"They are not our property...we are not their owners."

A Warm Touch on a Cold Winter’s Eve

These cold January days we’re all starting to get a bit of cabin fever. There’s no sun for warming our bones out on the deck, and it’s too chilly even to open the windows. My friends in the Sierras are snowed in, and here in Northern California there’s enough mud to make it way too squishy to go out without rubber boots. When the Greenies are all gnawed to bits and even the Cat Dancer has become a bore, we start casting about for an enjoyable way to spend another evening indoors.

It’s a good excuse to treat everyone in the family to a bit of gentle bodywork to calm a restless mind, warm the spirit, and spend some genuine quality time together. There are as many techniques to choose from as there are cookies in the cookie jar, but one of the easiest and safest methods is Therapeutic Touch. Its benefits have been well documented, and it’s absolutely safe for any animal, even those who are very young or very old, or dealing with an illness or injury.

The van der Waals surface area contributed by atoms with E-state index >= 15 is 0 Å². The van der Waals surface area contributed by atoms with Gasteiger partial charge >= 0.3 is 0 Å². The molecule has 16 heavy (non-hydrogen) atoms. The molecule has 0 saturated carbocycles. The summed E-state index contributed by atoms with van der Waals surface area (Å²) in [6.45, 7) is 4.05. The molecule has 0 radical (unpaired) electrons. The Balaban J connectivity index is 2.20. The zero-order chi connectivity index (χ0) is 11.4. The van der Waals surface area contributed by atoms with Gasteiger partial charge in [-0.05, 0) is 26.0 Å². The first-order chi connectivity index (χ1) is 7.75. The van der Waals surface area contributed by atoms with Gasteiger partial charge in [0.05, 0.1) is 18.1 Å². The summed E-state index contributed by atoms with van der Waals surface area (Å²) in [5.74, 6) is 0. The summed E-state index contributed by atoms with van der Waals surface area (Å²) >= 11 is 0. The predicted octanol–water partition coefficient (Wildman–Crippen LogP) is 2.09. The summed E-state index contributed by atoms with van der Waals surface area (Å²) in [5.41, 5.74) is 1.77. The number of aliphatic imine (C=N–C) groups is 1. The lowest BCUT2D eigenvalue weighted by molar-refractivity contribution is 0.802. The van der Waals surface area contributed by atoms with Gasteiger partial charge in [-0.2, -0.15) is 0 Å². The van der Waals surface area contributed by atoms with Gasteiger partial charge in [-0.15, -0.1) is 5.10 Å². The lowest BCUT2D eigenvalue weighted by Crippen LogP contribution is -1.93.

Therapeutic Touch is derived from the ancient practice known as “laying on of hands,” in which the healer seeks to rebalance the energy field of the patient. In the early 1970s therapist Dora Kunz and Delores Krieger, Ph.D., R.N., developed a systematic approach to the technique, and were instrumental in the acceptance and implementation of Therapeutic Touch in nursing programs and hospitals throughout the United States. Since then, it has been widely recognized as a way to relieve stress, stimulate the immune system, and promote healing. One study documented a significantly higher level of hemoglobin in the blood of patients who received Therapeutic Touch as compared to a control group that did not, even though the therapy was administered by nurses who had no prior experience with it.

Interestingly enough, Therapeutic Touch doesn’t actually involve touching the body at all. Rather, it involves moving the hands over the patient’s energy field—about 3 to 5 inches away from the physical body—assessing any irregularities and restoring balance where they exist. Because no actual touch is involved, even very sensitive animals can enjoy it, so you can use it for animals who share your home as well as any others in your care. It’s beneficial for dogs and cats, of course, but also horses, birds, cows, goats — most any animal who is comfortable having you within a few feet of his body. Frequently, when receiving the therapy they relax into a deep sigh, give a gentle nudge with the nose, or a lazy wag at the tip of the tail, even though no physical contact has been made.